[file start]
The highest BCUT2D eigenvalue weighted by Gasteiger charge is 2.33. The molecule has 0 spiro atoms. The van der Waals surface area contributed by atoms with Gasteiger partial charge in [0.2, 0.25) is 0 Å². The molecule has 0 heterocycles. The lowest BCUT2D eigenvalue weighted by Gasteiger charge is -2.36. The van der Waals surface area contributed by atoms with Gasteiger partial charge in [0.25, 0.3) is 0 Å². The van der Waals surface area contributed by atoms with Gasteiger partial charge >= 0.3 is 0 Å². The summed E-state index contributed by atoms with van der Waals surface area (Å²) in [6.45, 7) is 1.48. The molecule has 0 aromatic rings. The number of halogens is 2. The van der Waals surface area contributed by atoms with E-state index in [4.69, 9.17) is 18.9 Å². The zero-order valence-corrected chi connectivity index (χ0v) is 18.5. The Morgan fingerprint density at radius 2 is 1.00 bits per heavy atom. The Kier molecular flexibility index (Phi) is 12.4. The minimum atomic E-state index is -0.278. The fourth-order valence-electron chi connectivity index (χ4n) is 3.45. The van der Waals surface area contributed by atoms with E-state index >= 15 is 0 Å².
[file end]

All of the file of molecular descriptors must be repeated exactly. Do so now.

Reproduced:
The highest BCUT2D eigenvalue weighted by Gasteiger charge is 2.33. The molecule has 0 spiro atoms. The van der Waals surface area contributed by atoms with Gasteiger partial charge in [0.2, 0.25) is 0 Å². The molecule has 0 heterocycles. The lowest BCUT2D eigenvalue weighted by Gasteiger charge is -2.36. The van der Waals surface area contributed by atoms with Gasteiger partial charge in [0.25, 0.3) is 0 Å². The van der Waals surface area contributed by atoms with Gasteiger partial charge >= 0.3 is 0 Å². The summed E-state index contributed by atoms with van der Waals surface area (Å²) in [6.45, 7) is 1.48. The molecule has 0 aromatic rings. The number of halogens is 2. The van der Waals surface area contributed by atoms with E-state index in [4.69, 9.17) is 18.9 Å². The zero-order valence-corrected chi connectivity index (χ0v) is 18.5. The Morgan fingerprint density at radius 2 is 1.00 bits per heavy atom. The Kier molecular flexibility index (Phi) is 12.4. The minimum atomic E-state index is -0.278. The fourth-order valence-electron chi connectivity index (χ4n) is 3.45. The van der Waals surface area contributed by atoms with E-state index >= 15 is 0 Å².